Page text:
Ultimate Guide to Halloween Safety

Halloween Costume Safety
To be safe, Halloween costumes should fit properly and be made from flame-retardant materials.
To be safe, Halloween costumes should fit properly and be made from flame-retardant materials.
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On Halloween night, four times more children are hit by cars than on any other night of the year [source: CDC].

Of course, there are other, less dire costume-related problems to address. If you've ever tripped, slipped or tipped over wearing a brand new pair of shoes, you've encountered one of those problems. Imagine millions of somewhat-less-steady kids running around in whole outfits they've never worn before -- outfits that may not even fit right. And they're doing it in the dark.

Getting into costume can mean wearing unfamiliar clothing, shoes, makeup and possibly even a different eye color. Some people have allergic reactions to face paint; others wear dark colors that make them blend in with the dark scenery; and cheap, over-the-counter contact lenses aren't the best things to put in your eyes. But you don't have to give up playing dress-up. For a safer Halloween costume, try following some simple rules.

Safe costumes are:

  • Highly visible: Choose light colors and add reflective strips to arms, legs, back and shoes for added visibility at night. If you do go with a dark costume, always add those strips so cars can see you.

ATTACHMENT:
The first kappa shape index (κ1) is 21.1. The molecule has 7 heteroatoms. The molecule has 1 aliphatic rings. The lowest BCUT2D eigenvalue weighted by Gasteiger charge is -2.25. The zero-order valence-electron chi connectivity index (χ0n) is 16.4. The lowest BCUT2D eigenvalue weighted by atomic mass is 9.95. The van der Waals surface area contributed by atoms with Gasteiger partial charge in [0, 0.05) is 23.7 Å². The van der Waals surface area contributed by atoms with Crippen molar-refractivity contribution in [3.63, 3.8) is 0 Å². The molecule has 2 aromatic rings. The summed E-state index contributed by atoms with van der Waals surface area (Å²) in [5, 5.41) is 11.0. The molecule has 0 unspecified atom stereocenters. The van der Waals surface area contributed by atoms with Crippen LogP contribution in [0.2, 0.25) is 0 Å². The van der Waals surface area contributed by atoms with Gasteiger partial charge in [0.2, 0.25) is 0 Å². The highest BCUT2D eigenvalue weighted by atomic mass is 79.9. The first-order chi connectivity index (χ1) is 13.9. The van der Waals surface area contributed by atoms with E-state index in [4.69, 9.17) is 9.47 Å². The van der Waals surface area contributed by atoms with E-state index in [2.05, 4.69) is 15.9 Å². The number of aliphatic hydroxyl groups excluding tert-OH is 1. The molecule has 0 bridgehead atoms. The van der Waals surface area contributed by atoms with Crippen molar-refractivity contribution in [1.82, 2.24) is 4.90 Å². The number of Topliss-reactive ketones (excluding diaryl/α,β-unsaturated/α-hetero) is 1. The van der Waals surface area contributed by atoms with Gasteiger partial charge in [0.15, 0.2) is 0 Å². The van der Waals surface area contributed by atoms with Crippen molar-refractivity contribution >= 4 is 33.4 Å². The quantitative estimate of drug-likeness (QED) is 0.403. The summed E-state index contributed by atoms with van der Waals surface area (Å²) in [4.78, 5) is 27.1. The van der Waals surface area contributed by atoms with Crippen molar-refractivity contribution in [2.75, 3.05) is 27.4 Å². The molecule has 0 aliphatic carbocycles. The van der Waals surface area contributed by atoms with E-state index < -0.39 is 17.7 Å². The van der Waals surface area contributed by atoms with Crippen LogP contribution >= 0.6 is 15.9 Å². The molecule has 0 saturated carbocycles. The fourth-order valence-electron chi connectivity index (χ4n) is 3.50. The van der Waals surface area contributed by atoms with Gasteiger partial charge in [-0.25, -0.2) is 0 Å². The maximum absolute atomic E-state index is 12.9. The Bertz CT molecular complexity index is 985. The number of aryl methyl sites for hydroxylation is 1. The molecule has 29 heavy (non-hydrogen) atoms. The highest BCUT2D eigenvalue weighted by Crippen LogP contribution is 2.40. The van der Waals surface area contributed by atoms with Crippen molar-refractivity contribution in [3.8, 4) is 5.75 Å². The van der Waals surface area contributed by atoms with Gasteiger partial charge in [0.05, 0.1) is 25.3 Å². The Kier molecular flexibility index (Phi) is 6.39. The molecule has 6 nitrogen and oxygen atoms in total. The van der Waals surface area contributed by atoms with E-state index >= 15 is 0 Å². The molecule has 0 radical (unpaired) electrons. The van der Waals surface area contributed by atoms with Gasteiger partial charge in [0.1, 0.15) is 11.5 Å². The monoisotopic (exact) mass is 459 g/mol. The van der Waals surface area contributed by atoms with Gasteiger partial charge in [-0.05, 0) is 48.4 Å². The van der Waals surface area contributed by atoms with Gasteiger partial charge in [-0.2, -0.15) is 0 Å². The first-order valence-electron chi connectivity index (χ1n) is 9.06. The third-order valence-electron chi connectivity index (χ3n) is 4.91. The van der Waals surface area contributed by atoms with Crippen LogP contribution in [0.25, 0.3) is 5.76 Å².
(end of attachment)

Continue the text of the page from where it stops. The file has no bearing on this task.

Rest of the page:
• Properly sized: Make sure costumes are the right length and overall size so they don't impede walking. Masks should not cover eyes, ears, nostrils or mouth, so trick-or-treaters can see and hear cars and breathe easily.
  • Flame-retardant: On a night when jack-o-lanterns abound, fire is a concern. Make sure costumes are made of flame-retardant material so if they do catch on fire, they won't burn quickly. Especially stay away from 100 percent cotton.

Some other things to consider:

  • Makeup and face paint: Look for hypoallergenic products. Always apply a small amount to a small spot of skin to test for a bad reaction before applying all over.
  • Contact lenses: It's best to avoid costume lenses unless running it by your doctor. Eye infections and other problems can result from putting something in your eye without guidance.
  • Props and accessories: If swords or wands are part of the outfit, make sure they are dull, plastic and flexible. Even adults should avoid carrying sharp or blunt objects that could cause injury if they trip and fall.

Once you have the costumes under control, it's time to address the candy part of the night. Stomachaches are just the beginning.

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